Bringing creative change to addressing social inequality

Professor Brydie-Leigh Bartleet at the Queensland Conservatorium Research Centre’s Sing to Beat Parkinson’s Project Performance

Can music really change the world? Griffith University’s Professor Brydie-Leigh Bartleet intends to find out with her new research project.

The 2020 Fulbright Scholar and Director of the Queensland Conservatorium Research Centre will investigate whether community music can help drive positive change as part of larger place-based efforts to address social inequalities in Australia.


Professor Bartleet and Warumungu Elder and collaborator Rosemary Plummer during the Creative Barkly ARC Linkage project

Professor Bartleet says there are growing calls for approaches which bring together diverse sectors to help leverage community strengths.

“While sectors providing essential services like health, education and human services are routinely part of these collective, place-based efforts, the music sector is rarely integrated into the backbone of these approaches.

“I find this particularly striking considering the mounting evidence base that documents the social, emotional, physiological, cognitive, cultural, and economic benefits that can come from participating in music.”

She said this could be due to the major gaps in our understanding about how the kinds of creative methods used by community musicians can be integrated into the design of social change approaches.

Professor Bartleet will also map the Australian arts organisations involved in social change initiatives to build the first database of its kind and undertake in-depth case studies with five music initiatives in communities across the country.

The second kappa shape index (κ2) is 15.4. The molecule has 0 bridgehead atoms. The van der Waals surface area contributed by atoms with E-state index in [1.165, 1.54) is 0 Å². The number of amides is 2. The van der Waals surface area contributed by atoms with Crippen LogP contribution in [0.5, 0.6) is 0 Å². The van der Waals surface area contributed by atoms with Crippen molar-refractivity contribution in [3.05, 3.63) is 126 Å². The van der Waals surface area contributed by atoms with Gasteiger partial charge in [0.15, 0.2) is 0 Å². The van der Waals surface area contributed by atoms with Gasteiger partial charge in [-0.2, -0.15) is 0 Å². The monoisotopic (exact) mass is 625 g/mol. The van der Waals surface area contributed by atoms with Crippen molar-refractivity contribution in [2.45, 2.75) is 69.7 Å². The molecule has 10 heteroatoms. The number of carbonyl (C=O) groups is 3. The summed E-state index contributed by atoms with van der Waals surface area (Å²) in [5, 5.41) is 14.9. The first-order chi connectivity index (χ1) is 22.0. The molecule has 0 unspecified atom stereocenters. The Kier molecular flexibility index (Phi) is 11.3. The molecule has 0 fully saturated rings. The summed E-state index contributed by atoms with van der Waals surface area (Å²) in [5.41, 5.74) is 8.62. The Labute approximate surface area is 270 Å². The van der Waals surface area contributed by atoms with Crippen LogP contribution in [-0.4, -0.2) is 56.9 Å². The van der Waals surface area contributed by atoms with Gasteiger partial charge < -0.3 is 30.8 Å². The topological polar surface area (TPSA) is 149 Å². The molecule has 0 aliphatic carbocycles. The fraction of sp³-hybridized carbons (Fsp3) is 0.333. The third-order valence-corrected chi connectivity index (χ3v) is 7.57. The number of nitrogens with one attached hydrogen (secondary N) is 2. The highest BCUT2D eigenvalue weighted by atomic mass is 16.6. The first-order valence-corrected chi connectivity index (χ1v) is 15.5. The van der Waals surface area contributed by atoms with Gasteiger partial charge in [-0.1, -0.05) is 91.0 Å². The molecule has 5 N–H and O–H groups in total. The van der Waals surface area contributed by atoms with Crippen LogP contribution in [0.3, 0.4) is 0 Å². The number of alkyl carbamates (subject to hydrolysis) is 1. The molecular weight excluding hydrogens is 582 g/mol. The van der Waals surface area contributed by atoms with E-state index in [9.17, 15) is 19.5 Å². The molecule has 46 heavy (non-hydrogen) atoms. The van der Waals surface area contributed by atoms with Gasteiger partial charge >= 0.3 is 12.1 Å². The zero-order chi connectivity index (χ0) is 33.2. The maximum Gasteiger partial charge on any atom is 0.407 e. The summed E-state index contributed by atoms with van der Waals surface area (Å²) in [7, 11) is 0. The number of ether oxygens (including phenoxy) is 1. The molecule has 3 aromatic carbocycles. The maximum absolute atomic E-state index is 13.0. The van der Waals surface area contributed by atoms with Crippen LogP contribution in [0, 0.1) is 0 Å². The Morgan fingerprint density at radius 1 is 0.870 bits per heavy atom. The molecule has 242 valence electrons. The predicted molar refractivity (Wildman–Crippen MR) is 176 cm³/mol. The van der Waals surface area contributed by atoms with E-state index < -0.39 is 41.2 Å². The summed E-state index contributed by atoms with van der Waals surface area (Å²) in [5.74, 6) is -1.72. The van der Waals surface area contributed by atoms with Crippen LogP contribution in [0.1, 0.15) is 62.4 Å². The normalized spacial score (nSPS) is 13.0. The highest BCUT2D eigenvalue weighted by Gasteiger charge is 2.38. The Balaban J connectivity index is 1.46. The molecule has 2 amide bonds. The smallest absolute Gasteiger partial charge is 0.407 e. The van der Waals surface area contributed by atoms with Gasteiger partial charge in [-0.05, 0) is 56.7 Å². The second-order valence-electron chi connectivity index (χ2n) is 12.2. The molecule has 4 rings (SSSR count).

“Australia doesn’t have a large-scale sector map of this kind yet. Our goal is to record the kinds of music processes being used, the social outcomes targeted and to evaluate if, and how, they are mitigating the negative consequences of inequality.

“This will help develop our theoretical understanding but also inform stakeholders on the best ways to build cross-sector collaboration, policies and approaches.”

She said the project aims to build a framework which encourages communities to utilise their creative assets.

“This is not about grand sweeping transformation, but the gradual turns of thought and feeling one experiences from participating in community music that can add up to significant change.”

“This is not about grand sweeping transformation, but the gradual turns of thought and feeling one experiences from participating in community music that can add up to significant change.”

Professor Bartleet said the research specifically focused on people’s strengths, cultural assets, and resources, rather than their lack and problems, and acknowledged a community’s right to control their music making.

“This shifts the emphasis from community musicians ‘fixing’ social problems, to a strengths-based approach where musicians can work with the cultural assets that exist within communities.”

Professor Bartleet has been awarded $1,062,982 for an Australian Research Council Future Fellowship titled ‘The role of community music in addressing social inequalities in Australia’.

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